The Aussie called on the crowd for some noise, and got it, but not as much as he received for a net-approach tweener followed by a volley winner. All at once he had a break point, but Edmund rose to the challenge with a lunging volley winner and a fine backhand.
Kyrgios threw in another net-rush tweener, but this time lost the point to a forehand winner from Edmund. But a 137mph second serve secured the game, 1-1.
Still Kyrgios was near perfect, a love hold with a 17th ace in 51 seconds, 2-2. But Edmund too was spot on most of the time. They were averaging 125 and 124 mph respectively, and with an hour down, they had fitted in 20 games.
Kyrgios’s serving was, if anything, improving, another love hold, 4-4, and every time Edmund responded, but would face deuce courtesy of a misfired forehand, and then another, and a break point with a wayward backhand. He raced to the net to save it, and held the longest game of the match so far, 5-4.
There was a threat again for Edmund in the 11th game: a flying smash, a forehand net-cord, and he faced two break points. He held with a couple of fine slices, and it headed to another tie-break. This time, it was Edmund who got off to a strong lead, 4-0, first with a superb backhand pass, then a serve one-two. Kyrgios edged back to 5-5, but Edmund raced in to make a winner off a drop shot and served out the set, 7-6(5), after an hour and a half, and the Briton allowed himself a huge roar of satisfaction.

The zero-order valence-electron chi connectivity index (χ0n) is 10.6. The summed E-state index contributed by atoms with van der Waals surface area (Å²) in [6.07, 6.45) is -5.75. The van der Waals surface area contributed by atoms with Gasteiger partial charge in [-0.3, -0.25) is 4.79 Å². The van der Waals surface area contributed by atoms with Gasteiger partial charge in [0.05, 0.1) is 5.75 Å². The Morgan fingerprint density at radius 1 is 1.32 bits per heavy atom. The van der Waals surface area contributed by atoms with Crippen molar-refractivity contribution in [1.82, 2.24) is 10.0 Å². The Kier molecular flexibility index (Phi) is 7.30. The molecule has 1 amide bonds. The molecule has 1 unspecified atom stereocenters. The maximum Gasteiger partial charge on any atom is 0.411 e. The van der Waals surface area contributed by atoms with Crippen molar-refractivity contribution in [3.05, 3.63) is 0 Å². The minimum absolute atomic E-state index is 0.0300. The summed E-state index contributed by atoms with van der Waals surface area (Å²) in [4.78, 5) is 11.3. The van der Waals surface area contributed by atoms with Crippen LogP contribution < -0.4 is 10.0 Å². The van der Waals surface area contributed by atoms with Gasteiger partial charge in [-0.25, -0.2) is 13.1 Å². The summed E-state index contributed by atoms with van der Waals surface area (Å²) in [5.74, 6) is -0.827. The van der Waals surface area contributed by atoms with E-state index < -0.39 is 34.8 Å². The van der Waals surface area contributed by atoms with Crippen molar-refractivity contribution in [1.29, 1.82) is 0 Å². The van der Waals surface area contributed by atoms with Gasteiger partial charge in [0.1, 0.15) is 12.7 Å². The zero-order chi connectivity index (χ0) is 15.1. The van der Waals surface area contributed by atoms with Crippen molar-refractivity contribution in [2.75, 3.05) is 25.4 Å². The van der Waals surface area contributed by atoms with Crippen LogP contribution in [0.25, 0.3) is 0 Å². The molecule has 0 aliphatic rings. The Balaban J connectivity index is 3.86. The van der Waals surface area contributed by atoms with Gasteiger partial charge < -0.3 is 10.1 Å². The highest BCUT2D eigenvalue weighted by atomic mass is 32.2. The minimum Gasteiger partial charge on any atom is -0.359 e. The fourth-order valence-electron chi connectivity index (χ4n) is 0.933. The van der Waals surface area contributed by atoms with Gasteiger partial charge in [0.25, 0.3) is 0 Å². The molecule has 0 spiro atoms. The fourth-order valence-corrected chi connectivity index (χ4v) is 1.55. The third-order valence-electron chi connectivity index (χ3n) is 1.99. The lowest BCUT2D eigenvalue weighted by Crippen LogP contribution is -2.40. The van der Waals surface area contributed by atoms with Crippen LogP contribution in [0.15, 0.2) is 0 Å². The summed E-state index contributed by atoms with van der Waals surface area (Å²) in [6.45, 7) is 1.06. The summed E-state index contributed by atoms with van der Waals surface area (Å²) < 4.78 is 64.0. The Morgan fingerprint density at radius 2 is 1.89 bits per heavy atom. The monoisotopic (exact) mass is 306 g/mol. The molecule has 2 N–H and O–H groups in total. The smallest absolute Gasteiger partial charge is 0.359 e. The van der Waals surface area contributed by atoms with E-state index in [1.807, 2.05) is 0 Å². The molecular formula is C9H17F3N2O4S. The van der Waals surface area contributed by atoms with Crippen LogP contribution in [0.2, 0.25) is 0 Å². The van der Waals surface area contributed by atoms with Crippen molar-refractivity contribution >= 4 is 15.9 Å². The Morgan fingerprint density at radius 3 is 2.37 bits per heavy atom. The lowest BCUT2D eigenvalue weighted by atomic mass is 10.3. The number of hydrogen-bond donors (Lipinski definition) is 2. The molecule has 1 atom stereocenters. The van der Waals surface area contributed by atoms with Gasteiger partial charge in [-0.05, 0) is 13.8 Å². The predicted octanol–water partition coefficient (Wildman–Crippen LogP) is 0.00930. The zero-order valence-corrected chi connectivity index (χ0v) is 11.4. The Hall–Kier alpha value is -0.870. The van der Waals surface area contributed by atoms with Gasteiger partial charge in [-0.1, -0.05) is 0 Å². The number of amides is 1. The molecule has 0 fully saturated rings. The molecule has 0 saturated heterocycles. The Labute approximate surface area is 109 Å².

Remarkably, Kyrgios had still dropped only three points in 50 first serves, had 25 aces, but he would have to go to another three-setter.
Kyrgios opened in absurd style, hitting a tweener off a drop shot to make a winning lob. Edmund kept him under pressure, and pushed Kyrgios to deuce in the third game, as there were signs that the ease and power of the Aussie was slipping. He flexed his left hip—an ongoing problem—and if Edmund could maintain the pressure, he had a chance. But the need to get things done quickly only freed up Kyrgios, it seemed, and he broke courtesy of a couple of loose shots from the Briton, 3-1.
Edmund compensated with a great reactive touch volley to hold for 4-2, but a 31st ace from Kyrgios and it was 5-2. The Australian brought up match-point with a 138mph ace, but Edmund was not done yet, and Kyrgios grew livid with noise courtside as he served, and he faced break-back point.
The genius of Kyrgios saved it with a killer drop-shot that grounded Edmund, literally, at the net. Tense moments on both sides, but a final backhand winner down the line, and Kyrgios ended Edmund’s hopes, 6-3, to reach his first Queen’s quarter-final.
The Australian was asked his opinion on Edmund’s chances at Wimbledon:
“Massive, I think. I think he’s really good on grass. He serves well. His backhand has improved really a lot. He’s got a good forehand. He returns well. I think he can do well on the grass, for sure. I was pretty impressed with his grass court tennis today.”
But he was then asked about his own chances: How much of a threat could he be? The answer was short:
If he serves as big and as consistently as today, he is right—especially with so many other tools at his disposal. Fortunately for some, he will at least be seeded there: Edmund cannot meet him in the second round—though of course, Murray could.
Kyrgios will next play the defending champion, 36-year-old Feliciano Lopez, who battled past the No4 seed David Goffin in three sets in the first round. But he should be well rested after Raonic withdrew with a shoulder problem after himself facing an injured player to win by retirement.